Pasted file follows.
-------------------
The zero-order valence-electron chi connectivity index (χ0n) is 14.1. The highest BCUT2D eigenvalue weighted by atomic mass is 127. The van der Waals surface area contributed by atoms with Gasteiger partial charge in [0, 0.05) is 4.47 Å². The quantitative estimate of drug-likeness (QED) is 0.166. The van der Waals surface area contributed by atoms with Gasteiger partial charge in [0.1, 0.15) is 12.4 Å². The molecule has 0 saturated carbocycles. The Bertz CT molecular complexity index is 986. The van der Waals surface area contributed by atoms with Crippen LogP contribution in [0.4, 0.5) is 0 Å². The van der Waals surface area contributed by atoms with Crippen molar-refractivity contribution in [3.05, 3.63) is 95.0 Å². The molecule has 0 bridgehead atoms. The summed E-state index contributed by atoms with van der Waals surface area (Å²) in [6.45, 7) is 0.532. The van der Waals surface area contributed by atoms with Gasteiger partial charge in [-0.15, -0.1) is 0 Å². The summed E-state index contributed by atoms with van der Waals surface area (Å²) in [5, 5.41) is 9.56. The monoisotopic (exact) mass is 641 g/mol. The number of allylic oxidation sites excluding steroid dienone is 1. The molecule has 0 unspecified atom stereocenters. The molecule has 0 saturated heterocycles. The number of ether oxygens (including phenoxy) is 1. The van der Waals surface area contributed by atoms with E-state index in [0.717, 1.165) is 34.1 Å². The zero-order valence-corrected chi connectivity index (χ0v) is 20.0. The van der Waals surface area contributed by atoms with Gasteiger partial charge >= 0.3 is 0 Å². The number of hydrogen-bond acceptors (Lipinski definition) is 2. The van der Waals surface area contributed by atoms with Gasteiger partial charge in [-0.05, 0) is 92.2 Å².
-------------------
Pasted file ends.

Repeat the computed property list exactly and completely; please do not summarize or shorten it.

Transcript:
The zero-order valence-electron chi connectivity index (χ0n) is 14.1. The highest BCUT2D eigenvalue weighted by atomic mass is 127. The van der Waals surface area contributed by atoms with Gasteiger partial charge in [0, 0.05) is 4.47 Å². The quantitative estimate of drug-likeness (QED) is 0.166. The van der Waals surface area contributed by atoms with Gasteiger partial charge in [0.1, 0.15) is 12.4 Å². The molecule has 0 saturated carbocycles. The Bertz CT molecular complexity index is 986. The van der Waals surface area contributed by atoms with Crippen LogP contribution in [0.4, 0.5) is 0 Å². The van der Waals surface area contributed by atoms with Crippen molar-refractivity contribution in [3.05, 3.63) is 95.0 Å². The molecule has 0 bridgehead atoms. The summed E-state index contributed by atoms with van der Waals surface area (Å²) in [6.45, 7) is 0.532. The van der Waals surface area contributed by atoms with Gasteiger partial charge in [-0.15, -0.1) is 0 Å². The summed E-state index contributed by atoms with van der Waals surface area (Å²) in [5, 5.41) is 9.56. The monoisotopic (exact) mass is 641 g/mol. The number of allylic oxidation sites excluding steroid dienone is 1. The molecule has 0 unspecified atom stereocenters. The molecule has 0 saturated heterocycles. The number of ether oxygens (including phenoxy) is 1. The van der Waals surface area contributed by atoms with E-state index in [0.717, 1.165) is 34.1 Å². The zero-order valence-corrected chi connectivity index (χ0v) is 20.0. The van der Waals surface area contributed by atoms with Gasteiger partial charge >= 0.3 is 0 Å². The number of hydrogen-bond acceptors (Lipinski definition) is 2. The van der Waals surface area contributed by atoms with Gasteiger partial charge in [-0.05, 0) is 92.2 Å².